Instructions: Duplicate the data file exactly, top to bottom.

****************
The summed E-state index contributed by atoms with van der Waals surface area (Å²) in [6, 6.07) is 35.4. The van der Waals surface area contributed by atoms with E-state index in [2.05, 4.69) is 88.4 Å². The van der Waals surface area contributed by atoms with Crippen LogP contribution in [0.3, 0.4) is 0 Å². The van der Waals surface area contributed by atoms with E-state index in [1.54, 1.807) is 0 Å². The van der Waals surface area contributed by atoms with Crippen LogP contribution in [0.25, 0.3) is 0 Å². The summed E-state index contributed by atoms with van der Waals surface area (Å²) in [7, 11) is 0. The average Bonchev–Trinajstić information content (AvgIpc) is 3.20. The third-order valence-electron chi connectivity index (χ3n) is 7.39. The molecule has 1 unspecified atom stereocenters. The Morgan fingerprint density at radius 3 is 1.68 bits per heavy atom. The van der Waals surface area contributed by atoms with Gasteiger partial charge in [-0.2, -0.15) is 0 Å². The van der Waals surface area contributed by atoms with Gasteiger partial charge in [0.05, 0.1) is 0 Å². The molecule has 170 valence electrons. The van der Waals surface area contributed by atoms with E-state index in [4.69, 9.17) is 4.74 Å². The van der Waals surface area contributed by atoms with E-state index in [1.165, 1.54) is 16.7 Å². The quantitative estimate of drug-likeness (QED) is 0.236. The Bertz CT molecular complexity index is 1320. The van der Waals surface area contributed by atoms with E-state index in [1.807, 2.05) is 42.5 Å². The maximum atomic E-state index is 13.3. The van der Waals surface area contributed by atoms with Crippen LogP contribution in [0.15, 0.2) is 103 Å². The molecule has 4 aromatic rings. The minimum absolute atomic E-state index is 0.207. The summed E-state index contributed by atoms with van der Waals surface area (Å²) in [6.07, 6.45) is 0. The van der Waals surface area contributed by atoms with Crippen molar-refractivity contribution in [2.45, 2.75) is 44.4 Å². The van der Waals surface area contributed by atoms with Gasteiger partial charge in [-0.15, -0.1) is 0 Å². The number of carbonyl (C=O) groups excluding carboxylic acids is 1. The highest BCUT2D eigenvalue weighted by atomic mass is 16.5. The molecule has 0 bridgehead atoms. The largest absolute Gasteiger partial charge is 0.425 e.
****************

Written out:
The summed E-state index contributed by atoms with van der Waals surface area (Å²) in [6, 6.07) is 35.4. The van der Waals surface area contributed by atoms with E-state index in [2.05, 4.69) is 88.4 Å². The van der Waals surface area contributed by atoms with Crippen LogP contribution in [0.3, 0.4) is 0 Å². The van der Waals surface area contributed by atoms with E-state index in [1.54, 1.807) is 0 Å². The van der Waals surface area contributed by atoms with Crippen LogP contribution in [0.25, 0.3) is 0 Å². The summed E-state index contributed by atoms with van der Waals surface area (Å²) in [7, 11) is 0. The average Bonchev–Trinajstić information content (AvgIpc) is 3.20. The third-order valence-electron chi connectivity index (χ3n) is 7.39. The molecule has 1 unspecified atom stereocenters. The Morgan fingerprint density at radius 3 is 1.68 bits per heavy atom. The van der Waals surface area contributed by atoms with Gasteiger partial charge in [-0.2, -0.15) is 0 Å². The van der Waals surface area contributed by atoms with Gasteiger partial charge in [0.05, 0.1) is 0 Å². The molecule has 170 valence electrons. The van der Waals surface area contributed by atoms with E-state index in [4.69, 9.17) is 4.74 Å². The van der Waals surface area contributed by atoms with E-state index in [1.165, 1.54) is 16.7 Å². The quantitative estimate of drug-likeness (QED) is 0.236. The Bertz CT molecular complexity index is 1320. The van der Waals surface area contributed by atoms with E-state index in [1.807, 2.05) is 42.5 Å². The maximum atomic E-state index is 13.3. The van der Waals surface area contributed by atoms with Crippen LogP contribution in [0.15, 0.2) is 103 Å². The molecule has 4 aromatic rings. The minimum absolute atomic E-state index is 0.207. The summed E-state index contributed by atoms with van der Waals surface area (Å²) in [6.07, 6.45) is 0. The van der Waals surface area contributed by atoms with Crippen molar-refractivity contribution in [2.45, 2.75) is 44.4 Å². The van der Waals surface area contributed by atoms with Gasteiger partial charge in [-0.15, -0.1) is 0 Å². The number of carbonyl (C=O) groups excluding carboxylic acids is 1. The highest BCUT2D eigenvalue weighted by atomic mass is 16.5. The molecule has 0 bridgehead atoms. The largest absolute Gasteiger partial charge is 0.425 e.